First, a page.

Thursday, February 24, 2011

Whither America?

Economic crises offer important opportunities to examine the true state of our union—to really take a look at where America stands in the global scheme of things. It is not something Americans are good at—taking lessons from other countries or taking a measured view of our own country and the direction in which we are headed. Indeed, to suggest that the United States is anything but the greatest country in the history of the universe approaches heresy in many corners (see Fox News).

America is the bestest, most awesome country in the history of humankind, we are told at an early age, and we grow up repeating such aphorisms without really reflecting on what it is that makes America and its people so great. Pressed to support such claims, an American patriot will tell you that our country has made the world safe for democracy, has fought for human rights around the globe, and that many countries owe their freedoms and prosperity to American generosity. America is also an unparalleled land of opportunity and wealth, where a person can rise from nothing to become a Bill Gates or Mark Zuckerberg. Quite simply, anything is possible in this country of ours. It is where people who want a better life for their children seek to immigrate—where a smart, ambitious kid can rise to the top if they only apply a little elbow grease.

This patriotic arms race over who loves and respects America the most—measured not just in statements to this effect but also in flagpins—is familiar territory for right-wingers, but it is not their exclusive province. Many on the Left, accused of insufficient patriotism, have endeavored to compete in the game of Who is the Greatest Patriot with their own talk of God and Country, accompanied by prodigious displays of the Old Glory and heart-warming stories of immigrant success and Horatio Alger-like stories of the poor boy-made-good (see Barack Obama, Bill Clinton).

Others on the Left are guilty of the opposite silliness, contrarily claiming to hate America. In their view, America is a tacky, consumerist, war-mongering country full of fat, ignorant, greedy fools. It is, quite possibly, the worst country in the history of the universe, and humankind and all other species would be better off if it were simply wiped off the planet.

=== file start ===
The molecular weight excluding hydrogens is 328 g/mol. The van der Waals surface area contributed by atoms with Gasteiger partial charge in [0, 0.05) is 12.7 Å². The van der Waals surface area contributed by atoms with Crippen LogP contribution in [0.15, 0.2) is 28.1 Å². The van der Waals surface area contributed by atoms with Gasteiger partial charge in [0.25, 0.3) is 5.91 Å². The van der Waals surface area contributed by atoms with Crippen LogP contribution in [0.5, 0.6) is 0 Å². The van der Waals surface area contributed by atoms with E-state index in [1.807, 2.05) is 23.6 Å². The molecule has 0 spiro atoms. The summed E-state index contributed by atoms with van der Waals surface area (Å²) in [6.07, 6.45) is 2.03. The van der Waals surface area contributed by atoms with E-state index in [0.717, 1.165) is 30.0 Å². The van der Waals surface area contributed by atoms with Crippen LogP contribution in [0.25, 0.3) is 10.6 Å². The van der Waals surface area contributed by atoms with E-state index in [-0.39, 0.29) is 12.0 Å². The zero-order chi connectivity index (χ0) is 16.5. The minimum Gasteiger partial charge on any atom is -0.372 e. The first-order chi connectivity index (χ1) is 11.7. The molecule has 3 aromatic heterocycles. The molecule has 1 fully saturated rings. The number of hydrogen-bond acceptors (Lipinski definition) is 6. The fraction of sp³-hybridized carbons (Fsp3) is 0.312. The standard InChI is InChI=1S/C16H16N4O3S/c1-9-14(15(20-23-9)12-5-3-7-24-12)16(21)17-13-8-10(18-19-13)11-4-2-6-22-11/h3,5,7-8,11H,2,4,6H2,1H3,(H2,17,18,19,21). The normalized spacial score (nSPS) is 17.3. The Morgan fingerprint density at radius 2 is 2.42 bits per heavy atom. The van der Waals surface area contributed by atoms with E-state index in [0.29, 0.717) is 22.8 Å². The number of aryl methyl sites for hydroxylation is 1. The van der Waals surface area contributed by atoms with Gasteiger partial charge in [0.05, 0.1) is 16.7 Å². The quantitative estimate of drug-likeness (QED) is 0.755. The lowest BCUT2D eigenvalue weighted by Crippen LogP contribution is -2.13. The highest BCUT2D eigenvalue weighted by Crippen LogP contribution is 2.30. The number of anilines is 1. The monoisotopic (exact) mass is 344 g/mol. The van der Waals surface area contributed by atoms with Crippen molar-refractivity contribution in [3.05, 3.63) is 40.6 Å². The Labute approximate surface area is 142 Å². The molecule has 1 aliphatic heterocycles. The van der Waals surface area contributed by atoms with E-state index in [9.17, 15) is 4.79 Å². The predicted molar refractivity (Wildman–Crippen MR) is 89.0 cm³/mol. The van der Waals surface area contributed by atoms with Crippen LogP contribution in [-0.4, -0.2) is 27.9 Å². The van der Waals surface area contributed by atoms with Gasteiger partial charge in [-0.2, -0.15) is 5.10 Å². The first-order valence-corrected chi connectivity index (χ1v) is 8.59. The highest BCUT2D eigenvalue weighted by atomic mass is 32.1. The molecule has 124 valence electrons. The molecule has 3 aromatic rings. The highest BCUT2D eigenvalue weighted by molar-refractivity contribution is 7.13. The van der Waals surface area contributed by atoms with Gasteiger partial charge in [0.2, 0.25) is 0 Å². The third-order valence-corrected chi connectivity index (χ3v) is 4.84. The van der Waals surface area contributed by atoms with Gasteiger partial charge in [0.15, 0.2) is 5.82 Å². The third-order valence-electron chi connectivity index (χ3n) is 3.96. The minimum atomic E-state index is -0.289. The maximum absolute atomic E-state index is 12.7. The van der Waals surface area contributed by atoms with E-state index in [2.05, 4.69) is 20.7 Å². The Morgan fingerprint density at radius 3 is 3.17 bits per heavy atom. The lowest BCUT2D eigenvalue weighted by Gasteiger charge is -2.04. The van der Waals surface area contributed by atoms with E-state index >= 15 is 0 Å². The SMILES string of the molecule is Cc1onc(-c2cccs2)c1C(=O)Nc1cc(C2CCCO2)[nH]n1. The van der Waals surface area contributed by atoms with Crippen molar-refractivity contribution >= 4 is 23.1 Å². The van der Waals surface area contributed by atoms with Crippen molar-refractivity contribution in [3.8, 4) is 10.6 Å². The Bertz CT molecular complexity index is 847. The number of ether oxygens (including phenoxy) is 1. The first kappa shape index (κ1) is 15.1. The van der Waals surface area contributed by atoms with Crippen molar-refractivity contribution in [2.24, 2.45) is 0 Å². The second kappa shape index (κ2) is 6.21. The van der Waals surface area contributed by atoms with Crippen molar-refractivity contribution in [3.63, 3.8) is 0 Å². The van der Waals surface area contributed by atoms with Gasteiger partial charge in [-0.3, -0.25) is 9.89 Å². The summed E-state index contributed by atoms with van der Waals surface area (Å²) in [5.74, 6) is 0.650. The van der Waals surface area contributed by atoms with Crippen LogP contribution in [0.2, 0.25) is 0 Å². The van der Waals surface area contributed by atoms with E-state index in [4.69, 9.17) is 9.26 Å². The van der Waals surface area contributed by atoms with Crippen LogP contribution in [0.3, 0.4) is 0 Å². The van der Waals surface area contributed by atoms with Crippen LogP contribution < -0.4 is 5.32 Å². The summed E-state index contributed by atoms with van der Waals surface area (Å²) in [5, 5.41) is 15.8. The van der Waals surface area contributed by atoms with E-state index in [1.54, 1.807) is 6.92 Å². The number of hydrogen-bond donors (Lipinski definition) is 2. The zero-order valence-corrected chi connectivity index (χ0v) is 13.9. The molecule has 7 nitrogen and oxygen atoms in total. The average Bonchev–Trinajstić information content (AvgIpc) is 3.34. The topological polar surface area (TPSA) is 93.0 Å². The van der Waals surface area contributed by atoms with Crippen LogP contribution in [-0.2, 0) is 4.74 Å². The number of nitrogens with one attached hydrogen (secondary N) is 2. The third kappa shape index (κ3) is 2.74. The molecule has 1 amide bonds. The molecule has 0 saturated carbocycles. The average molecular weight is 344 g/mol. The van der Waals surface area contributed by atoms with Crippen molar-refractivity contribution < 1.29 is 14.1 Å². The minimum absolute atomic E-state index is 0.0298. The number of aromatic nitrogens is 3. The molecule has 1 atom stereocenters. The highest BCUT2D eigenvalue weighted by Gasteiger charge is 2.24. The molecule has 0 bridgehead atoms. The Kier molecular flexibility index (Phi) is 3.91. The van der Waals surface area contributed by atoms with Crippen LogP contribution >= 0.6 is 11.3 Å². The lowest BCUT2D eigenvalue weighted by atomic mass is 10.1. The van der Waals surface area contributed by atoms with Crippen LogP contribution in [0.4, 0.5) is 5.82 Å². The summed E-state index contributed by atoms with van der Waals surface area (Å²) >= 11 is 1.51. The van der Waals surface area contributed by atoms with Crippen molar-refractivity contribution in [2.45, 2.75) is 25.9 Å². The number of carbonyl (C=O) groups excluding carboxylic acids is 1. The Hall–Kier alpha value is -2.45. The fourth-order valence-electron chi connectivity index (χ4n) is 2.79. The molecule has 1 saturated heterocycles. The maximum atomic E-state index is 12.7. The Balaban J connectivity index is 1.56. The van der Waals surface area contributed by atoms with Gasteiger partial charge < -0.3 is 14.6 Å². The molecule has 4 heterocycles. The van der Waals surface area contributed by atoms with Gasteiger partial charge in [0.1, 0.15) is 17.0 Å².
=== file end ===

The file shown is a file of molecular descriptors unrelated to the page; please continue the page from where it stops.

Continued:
I take a radical middle position—namely, that it is unhelpful to shout over whether America is the “best” or “worst” country in the history of the universe. Such talk is no more elevated than playground squabbles over who has the prettiest/ugliest/sluttiest mother. We are better advised to take a measured inventory of our faults so that we can devise realistic solutions to our problems. This requires a clear-eyed look at where the U.S. stands relative to other countries as well as itself in days gone past.

Perhaps the best, although admittedly crude, indicator of America’s status on the global stage is its relative economic size. Here, there is a noticeable downward trend: the U.S. share of world economy slid from 35 percent in early postwar period to a little over 20 percent today.


Let’s break this down, beginning with the industrial sector. Perhaps surprisingly, the U.S. is still the world’s biggest manufacturer, but America relinquishes this position to China in 2011. The American steel sector has been in decline for decades, and is now a pale shadow of what it once was. The bulk of U.S. textile sector has been outsourced to countries with lower labor costs, and the Big Three carmakers have been losing world market share since the 1980s. We lost some 5.5 million or around one-third of our manufacturing jobs since 2000.

But are these not sectors of the past? After all, job losses in heavy industry are due not only to outsourcing, but also to productivity increases—suggesting that our companies remain profitable and robust, even if they employ fewer people. Perhaps job losses in the old economy are made up for with an increase in the number of high-skilled jobs of the “new” economy of computers and other high-tech goods. Not so, according to former Intel CEU Mark Rooney, who observes that the U.S. has fewer computer manufacturing jobs now than in 1975.

As noted by Financial Analyst Mark Riddix,

“Most of our electronics are developed by foreign companies. Philips (PHG), Toshiba (TOSBF.PK), Sony (SNE), Hitachi (HIT), Samsung (SSNKF.PK) and Sharp (SHCAY.PK) dominate the US market in terms of television sales. Who owns a Zenith anymore? Are Magnavox and RCA American companies? No, they were sold off to foreign companies that use the American brand names. Popular electronics items like the iPod (AAPL) are mostly manufactured overseas and then sold in the US. We are also losing more of the US automobile market. Toyota (TM) just surpassed General Motors GM) to become number 1 in global sales. Even clothing and apparel sales in the US are dominated by foreign countries. Over 90 percent of clothing and shoes sold in the United States are made in foreign countries.”

America’s leading export to China is literally “scrap and trash.”

With its manufacturing sector in sharp decline, the U.S. has shifted to a service-based economy. Now, fully eighty percent of our workforce is employed in services (often low-paid, non-union jobs that are insufficient for supporting a family), while less than ten percent is employed in manufacturing.